Altar Call – Opelika-Auburn News
April 21, 2019
Hallelujah! The tomb is empty!
Today, God willing, I will sing it again! Not alone but with many others who are celebrating the resurrection of Jesus. My favorite Easter hymn, the one with these thrilling words composed by Robert Lowry:
Up from the grave he arose,
With a mighty triumph o’er his foes;
He arose a victor from the dark domain,
And he lives forever with his saints to reign,
He arose! He arose! Hallelujah! Christ arose!
Yes, hallelujah! No word better expresses the emotion Easter evokes in my heart. Christ is risen! He is alive! The tomb is empty! Not merely Good News but the Best News ever – news that became the linchpin of a new faith, the Christian faith.
While some doubted then, as many still doubt, the women to whom the risen Jesus appeared believed. They ran to share the good news with the disciples. Seeing the “great joy” of the women, the disciples believed. They began sharing this good news and thus began the spreading of the gospel “into all the world.”
Imagine how you would have felt had you been present on that historic first day of the week. If you had been with the women walking to the tomb, you would have been sorrowful, your eyes reddened by crying. Suddenly, the earth beneath your feet is shaking. The massive stone is rolled back, opening the door to the tomb.
Your sadness is overwhelmed by the radiance of the angel who, having rolled the stone away, now sits upon it. You are trembling, but not quite as much as the Roman guards. They were so frightened they fainted and now look like dead men.
What you hear next is the calm, reassuring voice of the angel who says, “Don’t be afraid. I know why you are here; you are looking for Jesus.” Then you hear the stunning words: “He is not here: for he is risen, as he said. Come, see the place where the Lord lay.”
You realize now that the tomb was not opened so Jesus could get out, but so you could get in – to see for yourself that the tomb is empty. Now, still shaking, you hear the angel charge you to announce the resurrection of the Lord. As you depart, the risen Lord Jesus appears to you and the others. You recognize him; it is really Jesus.
The Christ, the Messiah, is standing before you. You want to worship him but you are afraid. Jesus recognizes your fear and tells you not to be afraid. Instantly, you remember how many times you heard him say, “Fear not.” He tells you to go tell “the brethren” that he is alive.
What an assignment! Go tell fearful men that they can come out of hiding now because Jesus is alive!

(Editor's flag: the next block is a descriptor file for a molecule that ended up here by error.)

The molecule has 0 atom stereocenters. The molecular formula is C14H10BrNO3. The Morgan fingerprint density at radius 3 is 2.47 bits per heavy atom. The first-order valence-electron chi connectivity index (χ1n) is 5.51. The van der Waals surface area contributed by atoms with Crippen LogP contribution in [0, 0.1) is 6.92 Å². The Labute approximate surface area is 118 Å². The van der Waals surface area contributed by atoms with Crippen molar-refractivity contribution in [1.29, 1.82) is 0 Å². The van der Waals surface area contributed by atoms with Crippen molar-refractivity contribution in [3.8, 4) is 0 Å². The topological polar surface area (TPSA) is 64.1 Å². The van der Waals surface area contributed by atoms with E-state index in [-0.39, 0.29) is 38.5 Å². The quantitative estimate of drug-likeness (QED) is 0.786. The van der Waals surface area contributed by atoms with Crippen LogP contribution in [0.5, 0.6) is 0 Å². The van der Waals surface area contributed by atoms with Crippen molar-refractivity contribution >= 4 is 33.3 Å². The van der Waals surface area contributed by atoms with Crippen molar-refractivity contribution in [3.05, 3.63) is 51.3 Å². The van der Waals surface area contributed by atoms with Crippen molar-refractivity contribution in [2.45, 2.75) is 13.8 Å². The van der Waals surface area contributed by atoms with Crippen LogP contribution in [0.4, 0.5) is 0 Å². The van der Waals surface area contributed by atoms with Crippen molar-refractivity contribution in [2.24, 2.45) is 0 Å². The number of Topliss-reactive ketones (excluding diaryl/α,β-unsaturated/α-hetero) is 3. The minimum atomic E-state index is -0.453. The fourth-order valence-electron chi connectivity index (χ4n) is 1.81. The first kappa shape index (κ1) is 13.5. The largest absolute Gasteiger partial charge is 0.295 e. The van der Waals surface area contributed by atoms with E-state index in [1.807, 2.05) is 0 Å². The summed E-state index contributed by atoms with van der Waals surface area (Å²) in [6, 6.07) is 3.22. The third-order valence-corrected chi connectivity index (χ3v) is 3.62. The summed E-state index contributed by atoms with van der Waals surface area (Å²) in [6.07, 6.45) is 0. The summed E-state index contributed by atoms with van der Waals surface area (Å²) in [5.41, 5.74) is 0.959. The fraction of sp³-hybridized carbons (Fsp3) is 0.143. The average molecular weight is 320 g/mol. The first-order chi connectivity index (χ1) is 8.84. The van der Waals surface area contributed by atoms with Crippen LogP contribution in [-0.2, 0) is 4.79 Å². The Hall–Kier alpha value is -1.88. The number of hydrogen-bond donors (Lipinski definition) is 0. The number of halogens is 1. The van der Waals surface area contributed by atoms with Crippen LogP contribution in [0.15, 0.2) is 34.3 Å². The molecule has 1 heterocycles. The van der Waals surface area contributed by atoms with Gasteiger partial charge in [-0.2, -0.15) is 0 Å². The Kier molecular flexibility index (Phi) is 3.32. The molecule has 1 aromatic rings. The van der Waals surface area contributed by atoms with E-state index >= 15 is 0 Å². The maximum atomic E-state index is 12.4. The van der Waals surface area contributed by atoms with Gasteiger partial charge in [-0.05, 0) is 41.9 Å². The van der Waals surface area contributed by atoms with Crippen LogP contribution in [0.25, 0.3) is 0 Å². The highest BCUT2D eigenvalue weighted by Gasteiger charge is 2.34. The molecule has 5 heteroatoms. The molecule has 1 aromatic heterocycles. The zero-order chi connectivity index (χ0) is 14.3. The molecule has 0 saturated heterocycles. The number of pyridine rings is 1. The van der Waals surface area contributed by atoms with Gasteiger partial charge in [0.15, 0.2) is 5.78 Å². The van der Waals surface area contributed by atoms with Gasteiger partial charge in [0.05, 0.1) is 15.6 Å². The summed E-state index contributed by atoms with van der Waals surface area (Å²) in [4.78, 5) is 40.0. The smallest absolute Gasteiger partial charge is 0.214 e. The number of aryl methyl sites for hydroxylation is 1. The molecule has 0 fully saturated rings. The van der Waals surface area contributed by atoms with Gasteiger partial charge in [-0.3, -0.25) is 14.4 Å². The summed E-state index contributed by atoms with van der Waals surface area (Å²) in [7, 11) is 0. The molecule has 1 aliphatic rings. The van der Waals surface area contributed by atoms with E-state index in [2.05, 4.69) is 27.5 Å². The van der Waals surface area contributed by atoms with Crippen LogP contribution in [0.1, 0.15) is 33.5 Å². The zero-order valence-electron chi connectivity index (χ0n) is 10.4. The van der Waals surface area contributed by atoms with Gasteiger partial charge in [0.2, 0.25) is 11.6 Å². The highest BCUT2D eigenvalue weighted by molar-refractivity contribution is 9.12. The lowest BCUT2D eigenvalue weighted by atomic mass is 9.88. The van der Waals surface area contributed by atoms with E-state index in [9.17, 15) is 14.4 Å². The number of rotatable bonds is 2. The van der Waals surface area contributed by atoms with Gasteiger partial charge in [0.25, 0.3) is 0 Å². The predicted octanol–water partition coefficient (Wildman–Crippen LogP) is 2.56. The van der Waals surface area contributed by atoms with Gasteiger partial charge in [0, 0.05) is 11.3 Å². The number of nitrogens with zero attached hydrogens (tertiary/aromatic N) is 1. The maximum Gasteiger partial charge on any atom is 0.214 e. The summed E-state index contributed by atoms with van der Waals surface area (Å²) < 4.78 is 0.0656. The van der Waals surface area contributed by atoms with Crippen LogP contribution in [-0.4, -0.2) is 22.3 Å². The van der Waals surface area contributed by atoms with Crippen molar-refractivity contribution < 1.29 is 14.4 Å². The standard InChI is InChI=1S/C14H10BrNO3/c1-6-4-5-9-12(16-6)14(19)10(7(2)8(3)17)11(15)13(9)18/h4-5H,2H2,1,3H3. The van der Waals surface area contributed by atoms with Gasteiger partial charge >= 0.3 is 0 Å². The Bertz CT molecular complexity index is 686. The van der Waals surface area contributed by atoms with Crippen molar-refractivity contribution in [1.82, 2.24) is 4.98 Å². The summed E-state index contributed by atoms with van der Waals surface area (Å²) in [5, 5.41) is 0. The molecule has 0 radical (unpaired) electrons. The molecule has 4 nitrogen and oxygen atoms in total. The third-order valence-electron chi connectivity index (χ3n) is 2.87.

Now, two thousand years later, that is still your assignment, and mine – tell fearful people they can come alive by getting connected to the living Christ. People are still afraid of death and “the dark domain.” But that fear can be overcome by faith in the One who arose “up from the grave,” the One who died so their sins could be forgiven, the One who offers them the free gift of eternal life. The doorway out of darkness is now open!
The Church was born not because Jesus was raised from the dead, but because his disciples shared the good news that he was alive. The early disciples took seriously the commission of Jesus to go and make disciples. The Church grew because people like Peter and Paul preached the resurrection of Jesus. They believed it. They preached it. They taught it. They wrote letters about it. So the faith spread to the far corners of the earth.
The future of the faith depends upon your willingness, and mine, to share the good news, to tell others we know he is alive because he lives within our hearts. But for this to happen we must resist the temptation to remain silent and wallow in complacency. We dare not allow ourselves to become “the Tame Geese” of the story told by the Danish philosopher Soren Kierkegarrd.
Imagine, Kierkegarrd suggests, that these geese could, like us, talk and think and do the kinds of things we do. The geese in the story went to church every week. There they were inspired by the powerful sermon of the high goose. The high goose would tell the listening geese of their high destiny and the high goal the Creator had for the geese if they would only use the wings they had been given.
As the high goose spoke passionately, the geese would honk and squawk their approval. The geese curtsied and the ganders bowed their heads in honor of the great words spoken by the high goose. With their wings, the high goose told them, they could fly anywhere they wanted around the world. They were pleased to hear this. And each week after church, as they dispersed, the geese waddled home from church.
Why didn’t the geese fly? After a powerful message about the opportunities available to them, they ignored it. They didn’t fly home. They did not even try to fly. The message of the high goose made no change in their lives. They continued to do what they had always done; they waddled home.
So here is the question for this Easter Day: will you spread your wings and go and tell the good news to others or will waddle on like Kierkegarrd’s tame geese?
Hear my plea: Waddle no longer! Shout Hallelujah and tell someone that the One who rose up from the grave is the Lord of your life! Tell somebody what the living Christ has done for you. Tell somebody he has forgiven your sins. Tell somebody about the peace Christ has put in your heart. Tell somebody what the joy of your salvation means to you. Invite somebody to join you in life’s greatest adventure – serving the living Lord Jesus Christ!
The tomb is empty!
He is alive!
Waddling days are over!
Glory! + + +